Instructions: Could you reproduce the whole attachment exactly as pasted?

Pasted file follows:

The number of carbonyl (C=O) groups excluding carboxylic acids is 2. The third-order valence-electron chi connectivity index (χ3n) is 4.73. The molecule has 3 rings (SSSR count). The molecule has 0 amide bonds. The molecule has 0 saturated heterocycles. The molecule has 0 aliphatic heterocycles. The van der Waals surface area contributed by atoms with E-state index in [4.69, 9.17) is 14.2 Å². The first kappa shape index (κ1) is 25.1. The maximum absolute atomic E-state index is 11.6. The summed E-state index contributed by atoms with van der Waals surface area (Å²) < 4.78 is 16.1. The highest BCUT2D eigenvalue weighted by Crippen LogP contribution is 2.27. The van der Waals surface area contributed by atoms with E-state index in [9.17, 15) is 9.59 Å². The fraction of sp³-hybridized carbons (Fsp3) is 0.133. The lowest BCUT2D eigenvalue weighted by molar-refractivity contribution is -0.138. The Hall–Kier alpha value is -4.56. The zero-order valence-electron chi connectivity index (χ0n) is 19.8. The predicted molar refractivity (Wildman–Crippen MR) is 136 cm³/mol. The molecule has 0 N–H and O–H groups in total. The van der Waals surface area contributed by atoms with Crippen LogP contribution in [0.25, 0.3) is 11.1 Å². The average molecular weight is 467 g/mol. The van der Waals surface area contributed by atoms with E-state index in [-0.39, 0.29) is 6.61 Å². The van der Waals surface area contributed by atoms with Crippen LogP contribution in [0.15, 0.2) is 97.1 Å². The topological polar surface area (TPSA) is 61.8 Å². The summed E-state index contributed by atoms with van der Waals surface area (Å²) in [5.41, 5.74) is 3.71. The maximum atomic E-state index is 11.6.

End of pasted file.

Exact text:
The number of carbonyl (C=O) groups excluding carboxylic acids is 2. The third-order valence-electron chi connectivity index (χ3n) is 4.73. The molecule has 3 rings (SSSR count). The molecule has 0 amide bonds. The molecule has 0 saturated heterocycles. The molecule has 0 aliphatic heterocycles. The van der Waals surface area contributed by atoms with E-state index in [4.69, 9.17) is 14.2 Å². The first kappa shape index (κ1) is 25.1. The maximum absolute atomic E-state index is 11.6. The summed E-state index contributed by atoms with van der Waals surface area (Å²) < 4.78 is 16.1. The highest BCUT2D eigenvalue weighted by Crippen LogP contribution is 2.27. The van der Waals surface area contributed by atoms with E-state index in [9.17, 15) is 9.59 Å². The fraction of sp³-hybridized carbons (Fsp3) is 0.133. The lowest BCUT2D eigenvalue weighted by molar-refractivity contribution is -0.138. The Hall–Kier alpha value is -4.56. The zero-order valence-electron chi connectivity index (χ0n) is 19.8. The predicted molar refractivity (Wildman–Crippen MR) is 136 cm³/mol. The molecule has 0 N–H and O–H groups in total. The van der Waals surface area contributed by atoms with Crippen LogP contribution in [0.25, 0.3) is 11.1 Å². The average molecular weight is 467 g/mol. The van der Waals surface area contributed by atoms with E-state index in [-0.39, 0.29) is 6.61 Å². The van der Waals surface area contributed by atoms with Crippen LogP contribution in [0.15, 0.2) is 97.1 Å². The topological polar surface area (TPSA) is 61.8 Å². The summed E-state index contributed by atoms with van der Waals surface area (Å²) in [5.41, 5.74) is 3.71. The maximum atomic E-state index is 11.6.